Openness in adoption describes the amount of contact between adoptive and birth families. It can be placed on a continuum with confidential adoption at one end and fully disclosed at the other. Mediated adoption is midway on the continuum. Fully disclosed adoption describes direct, ongoing communication between birth and adoptive families, which can include face-to-face meetings. Confidential adoption is characterized by the absence of communication between adoptive and birth families, with information shared at placement being non-identifying. Mediated adoption is characterized by the communication of non-identifying information through an intermediary, often the adoption agency. There has been movement toward greater openness in adoption in response to birth mothers’ desire for continued contact, the need for adopted people to understand their past, older children who know and remember their birth parents being adopted, and the adoption of sibling groups. In response, most adoption agencies currently incorporate openness into their adoption practice. After placement, changes in openness can be influenced by the desires of the adopted person, by adoptive and birth family dynamics, and by the amount of available information. Most adoptive families will at different points consider whether more contact is desired. In general, openness is a dynamic process that can work in both infant and older child placements when adoptive parents, birth parents, and adoptees work together to communicate in a manner that meets the information and relationship needs of all involved.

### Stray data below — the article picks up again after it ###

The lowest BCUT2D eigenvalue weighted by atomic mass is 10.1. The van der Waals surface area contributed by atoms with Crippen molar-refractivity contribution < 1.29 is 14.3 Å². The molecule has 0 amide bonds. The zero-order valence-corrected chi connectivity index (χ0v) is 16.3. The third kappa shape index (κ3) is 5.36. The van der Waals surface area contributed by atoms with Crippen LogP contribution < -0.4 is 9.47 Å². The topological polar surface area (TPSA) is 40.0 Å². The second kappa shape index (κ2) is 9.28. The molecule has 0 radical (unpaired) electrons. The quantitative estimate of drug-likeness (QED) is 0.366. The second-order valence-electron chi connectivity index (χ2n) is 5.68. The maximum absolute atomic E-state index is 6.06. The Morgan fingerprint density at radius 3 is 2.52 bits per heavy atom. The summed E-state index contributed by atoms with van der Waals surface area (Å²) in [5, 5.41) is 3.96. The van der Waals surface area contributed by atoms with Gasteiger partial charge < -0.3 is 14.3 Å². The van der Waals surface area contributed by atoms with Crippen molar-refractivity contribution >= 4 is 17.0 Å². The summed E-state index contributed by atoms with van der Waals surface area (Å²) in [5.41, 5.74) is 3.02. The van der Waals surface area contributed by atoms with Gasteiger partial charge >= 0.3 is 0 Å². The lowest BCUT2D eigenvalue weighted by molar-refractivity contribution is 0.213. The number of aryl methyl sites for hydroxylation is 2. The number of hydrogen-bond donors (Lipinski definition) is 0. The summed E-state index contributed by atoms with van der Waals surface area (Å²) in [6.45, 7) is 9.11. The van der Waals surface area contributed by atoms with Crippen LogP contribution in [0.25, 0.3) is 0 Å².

Search and Reunion